*. This one was also released as H. P. Lovecraft’s Necronomicon, which it certainly is not. But very free adaptations of Poe have a long film tradition so there’s no reason Lovecraft should be treated any differently. I only wonder why so few directors have tried to do Lovecraft straight up. He’s certainly weird enough on the page.
*. Once again we have the conceit of the horror anthology film as a book. Sometimes it’s a dusty old tome (Twice-Told Tales, ABCs of Death 2), sometimes a comic book (Creepshow, Trick ‘r Treat). Here it’s that ghastly grimoire the Necronomicon. Though this makes me question why Lovecraft (the character in the film, played by Jeffrey Combs) wants to sneak into that ashram library just to read these spooky stories anyway. Doesn’t that make him a plagiarist?
*. The first story up in this three-parter is “The Drowned” (directed by Christophe Gans) which is ostensibly an interpretation of “The Rats in the Walls.” About the only thing the two have in common is the house on the cliff and the main character’s last name. This was a bit of a disappointment, as I’d love to see a faithful adaptation of “The Rats in the Walls.” It’s also disappointing that Lovecraft’s story has been replaced with the old morality tale about how bringing back the dead never works out the way you think it will because (as the line from Pet Sematary has it) “sometimes dead is better.”
*. Once things get going, however, we get some fun practical effects, with lots of slime and tentacles. And a much better Cthulhu than we got in The Haunted Palace. Or is that Nyarlathotep? Or Shub-Niggurath?
*. “The Cold” (directed by Shusuke Kuneko, who didn’t know any English at the time) is based on “Cool Air,” which is just Lovecraft’s version of Poe’s “The Facts in the Case of M. Valdemar” but with some gruesome changes like having the doctor killing people for their spinal fluid, and keeping a baby alive for years in the womb. This is good stuff, and Valdemar’s (or Dr. Madden’s) dissolution is very nicely done.
*. The final story, “Whispers” (directed, along with the wraparound library material, by Brian Yuzna) is, I am led to believe by reputable sources, based on “The Whisperer in Darkness.” Apparently the script went through a number of revisions however, so what it has in common with Lovecraft’s eldritch tale of alien ventriloquists inhabiting the backwoods hill country of Vermont is anybody’s guess.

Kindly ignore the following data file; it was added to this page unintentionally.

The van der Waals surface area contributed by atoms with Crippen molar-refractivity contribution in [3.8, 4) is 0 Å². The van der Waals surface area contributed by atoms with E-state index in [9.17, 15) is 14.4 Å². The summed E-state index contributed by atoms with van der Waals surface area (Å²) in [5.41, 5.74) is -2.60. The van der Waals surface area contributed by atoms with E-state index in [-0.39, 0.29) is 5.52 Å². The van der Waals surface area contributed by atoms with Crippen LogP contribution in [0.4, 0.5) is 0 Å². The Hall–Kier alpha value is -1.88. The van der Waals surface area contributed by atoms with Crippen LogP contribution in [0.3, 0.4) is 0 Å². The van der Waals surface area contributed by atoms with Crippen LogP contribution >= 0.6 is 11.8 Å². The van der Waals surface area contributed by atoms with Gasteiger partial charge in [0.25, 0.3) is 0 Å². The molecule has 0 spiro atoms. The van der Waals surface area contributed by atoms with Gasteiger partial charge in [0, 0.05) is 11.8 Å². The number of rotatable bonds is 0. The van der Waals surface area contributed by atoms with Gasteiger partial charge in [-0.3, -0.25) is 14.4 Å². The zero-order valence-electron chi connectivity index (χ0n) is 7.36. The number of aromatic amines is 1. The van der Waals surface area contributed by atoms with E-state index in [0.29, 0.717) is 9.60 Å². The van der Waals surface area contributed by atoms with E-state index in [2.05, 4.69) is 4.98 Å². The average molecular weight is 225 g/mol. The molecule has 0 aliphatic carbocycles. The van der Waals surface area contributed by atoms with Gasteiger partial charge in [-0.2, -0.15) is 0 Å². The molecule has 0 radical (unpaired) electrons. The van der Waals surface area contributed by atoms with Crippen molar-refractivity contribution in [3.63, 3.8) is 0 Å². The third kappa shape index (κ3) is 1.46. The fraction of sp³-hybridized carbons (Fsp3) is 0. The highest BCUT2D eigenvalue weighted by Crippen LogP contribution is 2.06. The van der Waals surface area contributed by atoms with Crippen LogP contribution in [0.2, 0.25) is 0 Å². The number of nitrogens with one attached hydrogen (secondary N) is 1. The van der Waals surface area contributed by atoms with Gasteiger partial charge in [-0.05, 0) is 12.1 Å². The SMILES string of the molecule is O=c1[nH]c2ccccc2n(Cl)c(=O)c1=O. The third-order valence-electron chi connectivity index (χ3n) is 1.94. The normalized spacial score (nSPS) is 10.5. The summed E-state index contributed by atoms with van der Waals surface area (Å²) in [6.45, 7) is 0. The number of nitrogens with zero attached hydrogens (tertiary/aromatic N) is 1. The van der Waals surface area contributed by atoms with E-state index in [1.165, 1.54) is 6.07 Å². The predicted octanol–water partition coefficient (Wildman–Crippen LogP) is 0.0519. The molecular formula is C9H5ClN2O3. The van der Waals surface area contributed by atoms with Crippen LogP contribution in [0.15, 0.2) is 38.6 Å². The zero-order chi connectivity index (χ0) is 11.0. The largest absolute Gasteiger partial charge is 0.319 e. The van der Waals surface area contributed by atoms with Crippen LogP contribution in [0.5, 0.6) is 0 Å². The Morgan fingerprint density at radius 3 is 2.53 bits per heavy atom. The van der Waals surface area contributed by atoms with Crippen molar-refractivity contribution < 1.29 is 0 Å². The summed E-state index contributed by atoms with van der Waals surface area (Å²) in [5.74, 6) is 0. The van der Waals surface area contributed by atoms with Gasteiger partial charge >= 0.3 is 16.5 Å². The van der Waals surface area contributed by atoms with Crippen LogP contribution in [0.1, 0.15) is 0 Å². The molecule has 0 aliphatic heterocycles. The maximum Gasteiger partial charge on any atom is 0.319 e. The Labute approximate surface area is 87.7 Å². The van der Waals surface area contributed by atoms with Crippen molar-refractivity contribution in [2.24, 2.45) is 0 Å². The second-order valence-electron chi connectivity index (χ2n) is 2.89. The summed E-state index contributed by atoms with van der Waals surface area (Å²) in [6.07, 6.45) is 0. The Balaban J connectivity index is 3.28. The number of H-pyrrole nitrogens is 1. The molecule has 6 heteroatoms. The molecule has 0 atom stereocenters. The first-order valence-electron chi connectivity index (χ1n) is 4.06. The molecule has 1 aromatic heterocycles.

*. As far as these things go, this is a decent enough modern interpretation of Lovecraft: nowhere near close enough to satisfy purists but close in spirit to the pulp sensibility of the original. As I began by pointing out, few directors have tried to produce a literal adaptation of Lovecraft’s work, and that isn’t attempted here.
*. The idea of having Lovecraft himself as a character was interesting, but nothing is done with it, and to be honest I didn’t think there was anything to the frame story at all. These are so rarely done well that I understand why so many anthology horrors don’t even bother. I wonder why it’s been so hard to come up with something as clever as the frame in Dead of Night.
*. Not that the story structure really matters. This is very much an effects movie, of the old school sort (meaning a lot of practical in-camera effects rather than CGI). If you like this kind of gore then you’ll find this worth checking out despite the narrative weakness. The splatter is disgusting and inventive. The aquatic zombies are better than the ones in Creepshow, though not as good as Davy Jones and his crew in the Pirates of the Caribbean franchise. The tentacles shooting out of the dead woman’s eyes are great. Dr. Madden’s demise is a highlight. Only the final story is a let down. It’s a real chaotic jumble of action and tone, and left me mystified as to what was actually going on.
*. There aren’t a lot of “classic” anthology horror films. Dead of Night. Kwaidan. Aside from those two titles, it’s a genre that sets a low bar. Adjust your expectations accordingly, also keeping in mind the date, and you won’t be disappointed by this one.